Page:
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W3R3W00F

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15th April, 2011 at 04:46:44 -

Poll: Are games art?
Yes. - 22 votes
No. - 4 votes
It depends. - 13 votes
Possibly. - 3 votes
I haven't decided yet. - 0 votes
I don't know. - 0 votes

I think most games could be qualified as art, to some degree.

Edited by W3R3W00F

 
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Neuro

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15th April, 2011 at 05:27:26 -

I think that like it or not, games are art. Every single one.

 
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15th April, 2011 at 06:25:06 -

Not only are they art, they are the highest form of art. It's a combination of everything, music, visuals story. It has one thing that sets it apart from all other forms of art, it's interactive. The player is fully immersed in the game with the choices they can make.

 
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15th April, 2011 at 07:11:40 -

Derp. Its not a debate, its just most people don't have a clue, especially when the clueless have the loudest voice. They think art = shit. When art basically = the good stuff.

 
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Pixelthief

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15th April, 2011 at 07:49:56 -

Is looking at a painting art?
Is playing a video game art?

------>

Is a painting art?
Is a video game art?

 
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s-m-r

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15th April, 2011 at 13:12:16 -

Here's a master critic of the cinema on whether or not games today are art. The short answer from him is "no."

http://blogs.suntimes.com/ebert/2010/04/video_games_can_never_be_art.html

Anyone care to counter this?

 
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15th April, 2011 at 13:26:31 -

Image

If that's art, video games are art.

 

  		
  		

Chizuko



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15th April, 2011 at 14:36:50 -

What is art? Does people think about it often enough? Often people picture famous paintings, and traditional art, but what does the word art really mean?

It's like asking, what's "god", it it in the dictionary? Some have a lot to say about "god", but are they entitled to force everyone to believe what "god" means to them?

I'm not going to tell anyone that they should believe games are art. To me, art means beauty. That's how I like to see it, if a man can find beauty in it, then he is facing art... life is the art of god!

All in all, are games art? I definitely think so, yes! A game is a composition of experiences, shapes, colors, sound, everything. And who is to say it isn't art? I wouldn't let anyone stick their belief into me without a good explanation, even if leonardo da vinci came to me and tried to tell me just to believe games aren't art. Same thing if the Pope wanted to convert me to christianism, just because, I'd tell him to piss of BYATCH! and he'd die from a heart attack, because he's human, just as I am, and neither him or anyone else has the right to tell me what to believe!!

POWER TO THE PEOPLE!!

Btw I'm asian

 
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Matt Boothman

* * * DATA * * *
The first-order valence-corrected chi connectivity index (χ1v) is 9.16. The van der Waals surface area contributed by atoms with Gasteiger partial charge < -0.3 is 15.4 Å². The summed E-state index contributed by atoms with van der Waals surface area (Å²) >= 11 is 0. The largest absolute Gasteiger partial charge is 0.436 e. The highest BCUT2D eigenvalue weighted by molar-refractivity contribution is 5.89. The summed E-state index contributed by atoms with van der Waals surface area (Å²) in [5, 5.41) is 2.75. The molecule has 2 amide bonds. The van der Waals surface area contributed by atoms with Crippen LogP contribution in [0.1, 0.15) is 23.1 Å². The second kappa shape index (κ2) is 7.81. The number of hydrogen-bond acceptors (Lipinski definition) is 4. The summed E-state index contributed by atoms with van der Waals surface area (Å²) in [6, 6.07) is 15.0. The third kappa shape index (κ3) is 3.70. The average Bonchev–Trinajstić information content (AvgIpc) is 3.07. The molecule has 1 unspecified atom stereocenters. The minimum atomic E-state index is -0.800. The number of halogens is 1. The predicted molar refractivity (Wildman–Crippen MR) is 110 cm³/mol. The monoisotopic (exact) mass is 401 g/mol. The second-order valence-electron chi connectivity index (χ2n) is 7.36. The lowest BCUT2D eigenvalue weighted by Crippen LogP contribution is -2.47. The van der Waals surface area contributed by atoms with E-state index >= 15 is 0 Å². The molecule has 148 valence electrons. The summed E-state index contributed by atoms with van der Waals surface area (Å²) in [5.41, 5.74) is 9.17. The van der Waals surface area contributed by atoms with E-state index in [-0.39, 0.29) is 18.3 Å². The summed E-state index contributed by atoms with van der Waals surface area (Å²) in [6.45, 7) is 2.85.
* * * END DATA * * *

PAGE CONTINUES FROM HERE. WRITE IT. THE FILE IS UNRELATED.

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15th April, 2011 at 15:28:53 -

I voted no. Art is just a tag, made meaningless by being applied to anything and everything. Games are much more than that.

 
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15th April, 2011 at 15:35:36 -

Don't be fooled by the braindead. They'll put a toilet/poo etc. in a gallery and call it art. What most people mean when you hear them say "art" is "crap". Its basically a race to the bottom, rather than to the top (currently the highest art being videogames).

Can you imagine people in awe when they see great statues for the first time? Would they be in awe of a few squares on a canvas too? I bet the people who made cave paintings would be laughing at us.

 
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Duncan

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15th April, 2011 at 16:50:15 -

Image

If that's art, video games are art.

 
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Phredreeke

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15th April, 2011 at 17:47:36 -

I don't think there's a hierarchy that says that video games is the greatest art, with other arts below it. I don't consider all games to be art, neither do I consider all movies, music or books to be art.

Image
Art? Yeah right...

Problem is, what is art? Is it more artistic to make a flawed game that's never been done before, than to make a perfect game in an already established genre? For example, is Maniac Mansion more or less artistic than Monkey Island 2?

 
- Ok, you must admit that was the most creative cussing this site have ever seen -

Make some more box arts damnit!
http://create-games.com/forum_post.asp?id=285363

Pixelthief

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15th April, 2011 at 18:36:14 -

I think the problem is in context. Theres no art in a 12 year old playing Duke Nukem 3d.
But the game itself- its enginework, its graphics, its music, its raw elements, its cohesiveness- they are all art.

Can you appreciate the art of a game playing it? Of course. Could you jerk off to a nude painting? Of course.
The problem is in context- those like Ebert looking to tie the interactions of games to their artistry.
Would we call the Mona Lisa "art", if humans had no eyes and ate paintings? If it was little more than a meal?

The experience chosen is irrelevant. What was created is still the same.

 
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W3R3W00F